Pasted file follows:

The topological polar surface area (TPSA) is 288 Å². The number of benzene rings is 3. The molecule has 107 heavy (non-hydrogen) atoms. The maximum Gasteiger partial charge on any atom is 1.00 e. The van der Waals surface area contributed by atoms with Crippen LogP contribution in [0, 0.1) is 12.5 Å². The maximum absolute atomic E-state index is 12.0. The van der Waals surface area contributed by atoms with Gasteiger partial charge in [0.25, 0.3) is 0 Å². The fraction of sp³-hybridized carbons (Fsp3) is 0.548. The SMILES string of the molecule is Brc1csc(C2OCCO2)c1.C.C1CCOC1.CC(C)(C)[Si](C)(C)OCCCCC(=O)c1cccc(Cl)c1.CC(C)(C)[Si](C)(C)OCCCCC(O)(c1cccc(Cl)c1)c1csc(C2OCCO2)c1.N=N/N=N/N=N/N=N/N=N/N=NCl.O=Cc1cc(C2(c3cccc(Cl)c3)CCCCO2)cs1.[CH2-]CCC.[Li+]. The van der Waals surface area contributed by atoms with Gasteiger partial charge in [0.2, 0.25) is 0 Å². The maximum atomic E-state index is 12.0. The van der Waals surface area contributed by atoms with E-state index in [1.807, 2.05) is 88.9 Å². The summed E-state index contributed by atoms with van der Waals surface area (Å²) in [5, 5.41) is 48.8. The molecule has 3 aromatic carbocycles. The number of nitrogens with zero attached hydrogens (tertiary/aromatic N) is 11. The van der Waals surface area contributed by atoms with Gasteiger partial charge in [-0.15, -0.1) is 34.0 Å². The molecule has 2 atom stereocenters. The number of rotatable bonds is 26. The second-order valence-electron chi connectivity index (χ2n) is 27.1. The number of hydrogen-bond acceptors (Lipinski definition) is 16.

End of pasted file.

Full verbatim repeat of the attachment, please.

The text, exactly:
The topological polar surface area (TPSA) is 288 Å². The number of benzene rings is 3. The molecule has 107 heavy (non-hydrogen) atoms. The maximum Gasteiger partial charge on any atom is 1.00 e. The van der Waals surface area contributed by atoms with Crippen LogP contribution in [0, 0.1) is 12.5 Å². The maximum absolute atomic E-state index is 12.0. The van der Waals surface area contributed by atoms with Gasteiger partial charge in [0.25, 0.3) is 0 Å². The fraction of sp³-hybridized carbons (Fsp3) is 0.548. The SMILES string of the molecule is Brc1csc(C2OCCO2)c1.C.C1CCOC1.CC(C)(C)[Si](C)(C)OCCCCC(=O)c1cccc(Cl)c1.CC(C)(C)[Si](C)(C)OCCCCC(O)(c1cccc(Cl)c1)c1csc(C2OCCO2)c1.N=N/N=N/N=N/N=N/N=N/N=NCl.O=Cc1cc(C2(c3cccc(Cl)c3)CCCCO2)cs1.[CH2-]CCC.[Li+]. The van der Waals surface area contributed by atoms with Gasteiger partial charge in [0.2, 0.25) is 0 Å². The maximum atomic E-state index is 12.0. The van der Waals surface area contributed by atoms with E-state index in [1.807, 2.05) is 88.9 Å². The summed E-state index contributed by atoms with van der Waals surface area (Å²) in [5, 5.41) is 48.8. The molecule has 3 aromatic carbocycles. The number of nitrogens with zero attached hydrogens (tertiary/aromatic N) is 11. The van der Waals surface area contributed by atoms with Gasteiger partial charge in [-0.15, -0.1) is 34.0 Å². The molecule has 2 atom stereocenters. The number of rotatable bonds is 26. The second-order valence-electron chi connectivity index (χ2n) is 27.1. The number of hydrogen-bond acceptors (Lipinski definition) is 16.